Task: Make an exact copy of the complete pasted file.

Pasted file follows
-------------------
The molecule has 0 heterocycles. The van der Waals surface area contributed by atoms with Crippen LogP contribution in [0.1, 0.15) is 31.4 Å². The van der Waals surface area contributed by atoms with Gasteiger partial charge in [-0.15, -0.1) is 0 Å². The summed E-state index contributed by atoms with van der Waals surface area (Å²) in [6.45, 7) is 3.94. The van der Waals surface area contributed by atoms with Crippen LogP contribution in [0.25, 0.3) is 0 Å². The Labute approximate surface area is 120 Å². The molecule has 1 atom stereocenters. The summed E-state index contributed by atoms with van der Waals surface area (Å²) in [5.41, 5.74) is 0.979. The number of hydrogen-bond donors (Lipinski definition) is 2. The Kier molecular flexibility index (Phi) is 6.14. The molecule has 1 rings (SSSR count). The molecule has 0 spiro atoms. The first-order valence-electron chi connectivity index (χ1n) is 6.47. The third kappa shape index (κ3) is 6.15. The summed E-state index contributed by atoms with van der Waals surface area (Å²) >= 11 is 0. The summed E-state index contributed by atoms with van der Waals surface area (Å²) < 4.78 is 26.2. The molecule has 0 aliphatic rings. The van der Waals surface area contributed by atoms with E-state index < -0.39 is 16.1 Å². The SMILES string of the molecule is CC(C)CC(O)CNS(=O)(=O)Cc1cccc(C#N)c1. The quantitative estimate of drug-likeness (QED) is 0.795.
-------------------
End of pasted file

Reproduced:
The molecule has 0 heterocycles. The van der Waals surface area contributed by atoms with Crippen LogP contribution in [0.1, 0.15) is 31.4 Å². The van der Waals surface area contributed by atoms with Gasteiger partial charge in [-0.15, -0.1) is 0 Å². The summed E-state index contributed by atoms with van der Waals surface area (Å²) in [6.45, 7) is 3.94. The van der Waals surface area contributed by atoms with Crippen LogP contribution in [0.25, 0.3) is 0 Å². The Labute approximate surface area is 120 Å². The molecule has 1 atom stereocenters. The summed E-state index contributed by atoms with van der Waals surface area (Å²) in [5.41, 5.74) is 0.979. The number of hydrogen-bond donors (Lipinski definition) is 2. The Kier molecular flexibility index (Phi) is 6.14. The molecule has 1 rings (SSSR count). The molecule has 0 spiro atoms. The first-order valence-electron chi connectivity index (χ1n) is 6.47. The third kappa shape index (κ3) is 6.15. The summed E-state index contributed by atoms with van der Waals surface area (Å²) >= 11 is 0. The summed E-state index contributed by atoms with van der Waals surface area (Å²) < 4.78 is 26.2. The molecule has 0 aliphatic rings. The van der Waals surface area contributed by atoms with E-state index < -0.39 is 16.1 Å². The SMILES string of the molecule is CC(C)CC(O)CNS(=O)(=O)Cc1cccc(C#N)c1. The quantitative estimate of drug-likeness (QED) is 0.795.